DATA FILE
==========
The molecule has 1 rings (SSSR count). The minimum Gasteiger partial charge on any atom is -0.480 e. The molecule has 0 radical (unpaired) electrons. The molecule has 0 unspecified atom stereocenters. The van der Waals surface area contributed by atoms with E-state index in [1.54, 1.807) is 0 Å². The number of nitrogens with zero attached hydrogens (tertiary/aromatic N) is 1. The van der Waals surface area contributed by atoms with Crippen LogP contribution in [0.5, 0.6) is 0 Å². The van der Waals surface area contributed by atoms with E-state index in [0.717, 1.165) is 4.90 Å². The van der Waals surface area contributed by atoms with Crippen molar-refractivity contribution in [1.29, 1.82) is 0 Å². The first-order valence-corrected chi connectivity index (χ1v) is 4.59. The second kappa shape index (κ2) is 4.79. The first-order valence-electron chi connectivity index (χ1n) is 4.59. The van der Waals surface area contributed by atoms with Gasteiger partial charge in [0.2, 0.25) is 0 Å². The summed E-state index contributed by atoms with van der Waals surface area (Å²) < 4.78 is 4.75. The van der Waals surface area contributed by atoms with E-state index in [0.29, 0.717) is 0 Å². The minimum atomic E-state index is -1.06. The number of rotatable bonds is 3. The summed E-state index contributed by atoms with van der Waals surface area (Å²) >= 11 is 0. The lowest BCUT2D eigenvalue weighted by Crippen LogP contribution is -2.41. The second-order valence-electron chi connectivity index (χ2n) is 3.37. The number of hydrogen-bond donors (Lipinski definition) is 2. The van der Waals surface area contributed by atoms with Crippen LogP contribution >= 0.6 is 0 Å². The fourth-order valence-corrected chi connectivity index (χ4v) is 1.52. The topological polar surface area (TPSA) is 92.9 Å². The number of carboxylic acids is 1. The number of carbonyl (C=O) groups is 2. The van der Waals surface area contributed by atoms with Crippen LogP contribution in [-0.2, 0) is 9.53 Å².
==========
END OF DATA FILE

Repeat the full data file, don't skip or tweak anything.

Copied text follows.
The molecule has 1 rings (SSSR count). The minimum Gasteiger partial charge on any atom is -0.480 e. The molecule has 0 radical (unpaired) electrons. The molecule has 0 unspecified atom stereocenters. The van der Waals surface area contributed by atoms with E-state index in [1.54, 1.807) is 0 Å². The number of nitrogens with zero attached hydrogens (tertiary/aromatic N) is 1. The van der Waals surface area contributed by atoms with Crippen LogP contribution in [0.5, 0.6) is 0 Å². The van der Waals surface area contributed by atoms with E-state index in [0.717, 1.165) is 4.90 Å². The van der Waals surface area contributed by atoms with Crippen molar-refractivity contribution in [1.29, 1.82) is 0 Å². The first-order valence-corrected chi connectivity index (χ1v) is 4.59. The second kappa shape index (κ2) is 4.79. The first-order valence-electron chi connectivity index (χ1n) is 4.59. The van der Waals surface area contributed by atoms with Gasteiger partial charge in [0.2, 0.25) is 0 Å². The summed E-state index contributed by atoms with van der Waals surface area (Å²) < 4.78 is 4.75. The van der Waals surface area contributed by atoms with E-state index in [0.29, 0.717) is 0 Å². The minimum atomic E-state index is -1.06. The number of rotatable bonds is 3. The summed E-state index contributed by atoms with van der Waals surface area (Å²) >= 11 is 0. The lowest BCUT2D eigenvalue weighted by Crippen LogP contribution is -2.41. The second-order valence-electron chi connectivity index (χ2n) is 3.37. The number of hydrogen-bond donors (Lipinski definition) is 2. The van der Waals surface area contributed by atoms with Crippen LogP contribution >= 0.6 is 0 Å². The fourth-order valence-corrected chi connectivity index (χ4v) is 1.52. The topological polar surface area (TPSA) is 92.9 Å². The number of carboxylic acids is 1. The number of carbonyl (C=O) groups is 2. The van der Waals surface area contributed by atoms with Crippen LogP contribution in [-0.2, 0) is 9.53 Å².